The premise for Kingdom of the Spiders is incredibly simple. At first, life is pretty comfortable in Verde Valley, Arizona. You’ve a family of cattle ranchers in the Colby’s (played by Spartacus‘ Woody Strode and Can’t Stop the Music‘s Altovise Davis). However, when a farmer’s cattle begin to fall ill and eventually dies, Dr. Rack Hansen (William Shatner, Miss Congeniality) is brought in to figure out what’s happening. Between heavily flirting with this brother’s widow Terry (Marcy Lafferty, Star Trek: The Motion Picture and Shatner’s wife at the time) and taking care of her daughter, Laura (Natasha Ryan, The Amityville Horror), it’s a surprise Rack has the time to help the Colby’s out.

When he sends in the blood samples to a lab for more research, the diagnosis is spider venom on a highly toxic scale. It’s so toxic that a spider specialist, Diane Ashley (Tiffany Bolling, Open House) is brought in to help. Of course, this springs Rack into action. After they meet, he cuts her off on the road, gives her his best one liner and then picks her up and takes her to his favorite restaurant (in her car, mind you). Rack’em, indeed.

Over lunch, they come to an understanding that DDT might be the cause of their tarantula menace. Having killed off their regular food sources of insects, the spiders have moved on to larger game. A quick visit back to the Colby Ranch confirms their fears. A spider mound is on their farm and the decision is eventually made to burn it down. Burning helps, but little do the humans realize that the spiders had exit strategies of their own. They also had additional mounds that the humans never even noticed.

With time running around out, Rack and Diane eventually decide the answer is more DDT, but the spiders thwart the attempt and decide from that point on, it’s all out war. Can the town survive the assault?

So, the spiders in Kingdom of the Spiders are just tarantulas. While all tarantulas are spiders, not all spiders are tarantulas. We’re not talking about the small house spiders from Frank Marshall’s Arachnophobia. They can be dangerous too, depending on the type. The Brown Recluse in particular has venom that is necrotic and will eat away the flesh around a bite. This movie focuses on the large hairy ones.

From what I’ve read, while most tarantulas have venom, it’s not particularly dangerous to humans. The only real exception to this are the Funnel Web spiders of Australia. They’re super aggressive and their venom can kill. Thankfully, according to a USA Today article, no one on that continent’s been killed by one since 1980. Additionally, some tarantulas only really use their fangs as a last resort. They will usually choose to flick the hairs off their back, which sting the eyes and noses of most predators.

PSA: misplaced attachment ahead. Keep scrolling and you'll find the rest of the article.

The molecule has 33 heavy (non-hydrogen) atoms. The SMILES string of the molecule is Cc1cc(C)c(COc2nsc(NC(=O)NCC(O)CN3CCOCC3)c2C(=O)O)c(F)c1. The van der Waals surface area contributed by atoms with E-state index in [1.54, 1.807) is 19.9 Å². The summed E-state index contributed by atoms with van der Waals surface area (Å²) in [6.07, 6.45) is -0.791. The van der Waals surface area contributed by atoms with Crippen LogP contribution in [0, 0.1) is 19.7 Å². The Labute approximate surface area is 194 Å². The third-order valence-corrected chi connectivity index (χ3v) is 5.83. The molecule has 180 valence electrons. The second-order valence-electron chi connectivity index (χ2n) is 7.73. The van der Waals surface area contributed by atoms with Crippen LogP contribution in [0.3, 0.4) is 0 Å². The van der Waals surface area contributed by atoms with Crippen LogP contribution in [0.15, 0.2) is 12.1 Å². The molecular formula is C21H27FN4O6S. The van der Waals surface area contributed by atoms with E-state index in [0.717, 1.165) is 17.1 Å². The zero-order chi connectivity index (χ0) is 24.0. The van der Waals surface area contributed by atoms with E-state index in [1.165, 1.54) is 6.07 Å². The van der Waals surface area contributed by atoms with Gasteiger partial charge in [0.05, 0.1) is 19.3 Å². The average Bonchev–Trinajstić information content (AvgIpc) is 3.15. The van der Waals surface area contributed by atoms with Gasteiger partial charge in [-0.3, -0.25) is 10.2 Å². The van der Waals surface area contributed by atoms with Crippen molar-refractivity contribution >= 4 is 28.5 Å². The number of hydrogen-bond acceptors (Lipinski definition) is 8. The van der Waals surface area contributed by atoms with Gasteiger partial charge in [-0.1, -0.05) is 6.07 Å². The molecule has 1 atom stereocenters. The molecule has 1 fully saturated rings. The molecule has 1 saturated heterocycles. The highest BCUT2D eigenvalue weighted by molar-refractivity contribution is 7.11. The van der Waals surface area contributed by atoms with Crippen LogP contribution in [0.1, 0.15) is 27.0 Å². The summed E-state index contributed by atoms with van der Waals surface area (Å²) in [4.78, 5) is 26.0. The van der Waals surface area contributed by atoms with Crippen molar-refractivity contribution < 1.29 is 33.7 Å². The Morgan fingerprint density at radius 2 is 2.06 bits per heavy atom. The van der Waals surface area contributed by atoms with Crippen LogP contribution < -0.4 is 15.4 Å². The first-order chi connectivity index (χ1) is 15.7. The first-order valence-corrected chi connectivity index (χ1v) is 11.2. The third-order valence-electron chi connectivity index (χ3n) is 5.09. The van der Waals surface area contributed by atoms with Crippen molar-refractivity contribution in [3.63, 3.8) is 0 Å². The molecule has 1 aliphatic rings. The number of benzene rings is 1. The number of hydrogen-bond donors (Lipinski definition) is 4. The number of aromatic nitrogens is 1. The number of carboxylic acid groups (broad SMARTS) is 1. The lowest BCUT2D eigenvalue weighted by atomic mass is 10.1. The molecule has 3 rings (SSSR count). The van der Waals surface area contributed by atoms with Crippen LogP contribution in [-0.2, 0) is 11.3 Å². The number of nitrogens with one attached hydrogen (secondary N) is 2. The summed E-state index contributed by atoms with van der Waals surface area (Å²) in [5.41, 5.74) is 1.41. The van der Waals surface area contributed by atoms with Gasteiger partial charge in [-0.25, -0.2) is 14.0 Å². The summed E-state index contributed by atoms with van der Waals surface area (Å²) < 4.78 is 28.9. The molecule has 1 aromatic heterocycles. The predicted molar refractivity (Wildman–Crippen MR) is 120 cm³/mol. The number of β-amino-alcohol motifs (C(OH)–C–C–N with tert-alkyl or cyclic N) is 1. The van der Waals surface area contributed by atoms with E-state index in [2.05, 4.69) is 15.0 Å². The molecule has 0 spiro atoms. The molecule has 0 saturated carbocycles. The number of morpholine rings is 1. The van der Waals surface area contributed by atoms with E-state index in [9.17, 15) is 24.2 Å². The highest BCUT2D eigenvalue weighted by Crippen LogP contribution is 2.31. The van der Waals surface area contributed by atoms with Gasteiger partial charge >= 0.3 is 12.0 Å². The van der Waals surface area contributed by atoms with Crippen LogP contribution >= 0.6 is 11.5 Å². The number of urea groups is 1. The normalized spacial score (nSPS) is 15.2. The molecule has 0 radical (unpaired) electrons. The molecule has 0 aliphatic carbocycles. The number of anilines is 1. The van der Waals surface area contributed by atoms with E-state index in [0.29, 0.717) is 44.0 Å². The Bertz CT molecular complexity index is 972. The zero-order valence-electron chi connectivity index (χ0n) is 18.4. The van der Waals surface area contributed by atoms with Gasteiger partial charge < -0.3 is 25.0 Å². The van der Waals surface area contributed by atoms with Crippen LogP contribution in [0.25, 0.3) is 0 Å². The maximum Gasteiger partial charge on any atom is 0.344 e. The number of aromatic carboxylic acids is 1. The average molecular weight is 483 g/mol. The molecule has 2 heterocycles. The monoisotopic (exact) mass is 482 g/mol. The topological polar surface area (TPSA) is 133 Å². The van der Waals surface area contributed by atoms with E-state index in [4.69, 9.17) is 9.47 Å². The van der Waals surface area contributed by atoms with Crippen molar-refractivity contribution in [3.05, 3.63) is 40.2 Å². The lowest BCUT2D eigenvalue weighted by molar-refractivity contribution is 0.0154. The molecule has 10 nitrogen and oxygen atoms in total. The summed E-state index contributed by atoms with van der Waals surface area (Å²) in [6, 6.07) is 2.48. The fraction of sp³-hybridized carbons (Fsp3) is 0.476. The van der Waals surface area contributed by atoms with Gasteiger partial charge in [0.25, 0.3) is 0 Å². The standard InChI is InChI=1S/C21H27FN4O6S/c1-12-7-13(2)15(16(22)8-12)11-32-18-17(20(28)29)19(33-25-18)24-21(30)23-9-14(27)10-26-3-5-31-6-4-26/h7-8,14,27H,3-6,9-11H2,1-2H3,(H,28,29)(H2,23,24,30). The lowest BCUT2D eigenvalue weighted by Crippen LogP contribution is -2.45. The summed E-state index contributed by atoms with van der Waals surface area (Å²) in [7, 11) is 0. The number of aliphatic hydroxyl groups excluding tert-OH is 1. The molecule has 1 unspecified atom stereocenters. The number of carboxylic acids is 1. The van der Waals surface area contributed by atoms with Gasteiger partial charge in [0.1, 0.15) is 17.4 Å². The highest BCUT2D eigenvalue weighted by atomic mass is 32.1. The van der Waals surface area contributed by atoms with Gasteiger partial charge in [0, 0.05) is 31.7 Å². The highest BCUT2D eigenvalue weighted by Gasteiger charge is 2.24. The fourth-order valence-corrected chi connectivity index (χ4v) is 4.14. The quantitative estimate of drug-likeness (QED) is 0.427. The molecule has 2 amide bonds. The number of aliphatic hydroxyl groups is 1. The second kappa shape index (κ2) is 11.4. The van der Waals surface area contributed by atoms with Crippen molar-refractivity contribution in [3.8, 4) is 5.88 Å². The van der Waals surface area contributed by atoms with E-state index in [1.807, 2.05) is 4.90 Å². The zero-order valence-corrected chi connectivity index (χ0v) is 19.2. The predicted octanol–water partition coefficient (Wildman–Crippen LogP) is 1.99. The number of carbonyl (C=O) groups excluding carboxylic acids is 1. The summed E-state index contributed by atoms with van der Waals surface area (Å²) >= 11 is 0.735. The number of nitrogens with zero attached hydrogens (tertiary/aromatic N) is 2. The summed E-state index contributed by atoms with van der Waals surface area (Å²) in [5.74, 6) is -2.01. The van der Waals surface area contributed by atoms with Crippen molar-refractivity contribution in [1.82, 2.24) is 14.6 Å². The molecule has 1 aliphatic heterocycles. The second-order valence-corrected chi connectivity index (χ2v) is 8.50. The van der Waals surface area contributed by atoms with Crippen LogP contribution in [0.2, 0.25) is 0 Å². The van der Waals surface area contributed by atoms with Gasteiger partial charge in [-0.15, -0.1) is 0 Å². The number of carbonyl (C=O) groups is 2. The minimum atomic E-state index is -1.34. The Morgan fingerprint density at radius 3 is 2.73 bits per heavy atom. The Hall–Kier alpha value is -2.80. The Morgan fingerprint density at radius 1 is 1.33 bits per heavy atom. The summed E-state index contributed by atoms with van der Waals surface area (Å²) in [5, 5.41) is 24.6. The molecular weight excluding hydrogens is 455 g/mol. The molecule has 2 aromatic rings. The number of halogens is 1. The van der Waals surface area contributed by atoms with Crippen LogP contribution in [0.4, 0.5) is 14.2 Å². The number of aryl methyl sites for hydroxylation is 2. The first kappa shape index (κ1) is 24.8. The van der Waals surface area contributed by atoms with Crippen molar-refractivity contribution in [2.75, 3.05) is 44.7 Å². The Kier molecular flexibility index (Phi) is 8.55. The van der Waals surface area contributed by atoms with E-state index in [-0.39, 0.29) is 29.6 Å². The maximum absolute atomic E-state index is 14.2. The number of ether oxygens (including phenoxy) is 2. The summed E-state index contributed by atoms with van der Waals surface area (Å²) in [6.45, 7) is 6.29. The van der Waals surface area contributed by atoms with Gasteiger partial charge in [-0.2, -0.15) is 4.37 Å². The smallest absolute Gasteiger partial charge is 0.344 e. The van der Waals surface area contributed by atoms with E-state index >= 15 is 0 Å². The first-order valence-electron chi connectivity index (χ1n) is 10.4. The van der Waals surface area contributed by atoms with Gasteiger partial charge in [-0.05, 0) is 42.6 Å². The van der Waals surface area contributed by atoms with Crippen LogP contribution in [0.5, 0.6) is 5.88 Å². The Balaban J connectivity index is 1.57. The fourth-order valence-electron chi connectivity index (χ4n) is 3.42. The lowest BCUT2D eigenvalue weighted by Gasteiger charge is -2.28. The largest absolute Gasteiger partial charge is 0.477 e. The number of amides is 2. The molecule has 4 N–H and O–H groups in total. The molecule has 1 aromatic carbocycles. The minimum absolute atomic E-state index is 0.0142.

There were about 5000 tarantulas used in the movie, with a mix of real ones for the early close ups and fake models for some of the wider shots. I’ve always wondered if the American Humane Society supervised the film, because it looks looks like a number of them were killed (at least in the last third).

Shatner is pretty much himself here, bringing that style he always does to a role. It’s not the over the top levels of Captain Kirk or Denny Crane, but it’s still fun to watch. Though I haven’t been able to confirm it, I’m told that Tiffany Bolling was one of the few people that wasn’t scared to work with the arachnids and that helped to get her the role. Most of the cast are okay, thought their reactions to spiders might cause one to laugh more than to share in their fear. Granted, I’d probably react the same way as most of them.

There’s one part involving Mrs. Colby with a gun that shares the same musical piece used in David Cronenberg’s Rabid and Scott Sanders’ Black Dynamite. Much like the classic Wilhelm scream, this musical piece seems to pop up in older movies now and then.

Overall, Kingdom of the Spiders is a decent film to unleash upon your Arachnophobic friends to watch them squirm. The spiders may spend more time running away from their prey, but some low to the ground camera shots help to make things more interesting.

Live Tweet Alert: Join #FridayNightFlix For GALAXY QUEST!

As some of our regular readers undoubtedly know, I am involved in a few weekly live tweets on twitter.  I host #FridayNightFlix every Friday, I co-host #ScarySocial on Saturday, and I am one of the five hosts of #MondayActionMovie!  Every week, we get together.  We watch a movie.  We tweet our way through it.

Tomorrow, for #FridayNightFlix, I will be hosting Galaxy Quest!

That’s right!  A film that some people have called the best Star Trek film ever made, 1999’s Galaxy Quest takes a look at what happens when the cast of a cult sci-fi show are abducted from the latest fan convention and are sent into space for real!  It’s a cute concept but what really makes the film work is the cast, with Alan Rickman, Sigourney Weaver, Tim Allen, Tony Shalhoub, Justin Long, Rainn Wilson, Daryl Mitchell, and Sam Rockwell all giving great comedic performances.

If you want to join us on Friday night, just hop onto twitter, start the film at 10 pm et, and use the #FridayNightFlix hashtag!  I’ll be there hosting and I imagine some other members of the TSL Crew will be there as well.  It’s a friendly group and welcoming of newcomers so don’t be shy.

Never give up!  Never surrender!

Music Video of the Day: Live and Let Die, covered by Guns N’ Roses (1991, directed by Josh Richman)

I have to give credit for Guns N’ Roses.  No matter what else may be said about the band, they were responsible for two of the best covers of the 90s, Knockin’ On Heaven’s Door and Live and Let Die.  Both of these covers treat the original version with respect while also sounding very much like the type of music that Guns N’ Roses was known for.

The video for Live and Let Die features footage of the band in concert, mixed in with pictures of them in their younger days.  This was also the last Guns ‘N Roses video to feature Izzy Stradlin as being a part of the band.  This video was put together by Josh Richman, an actor who was also a friend of the band.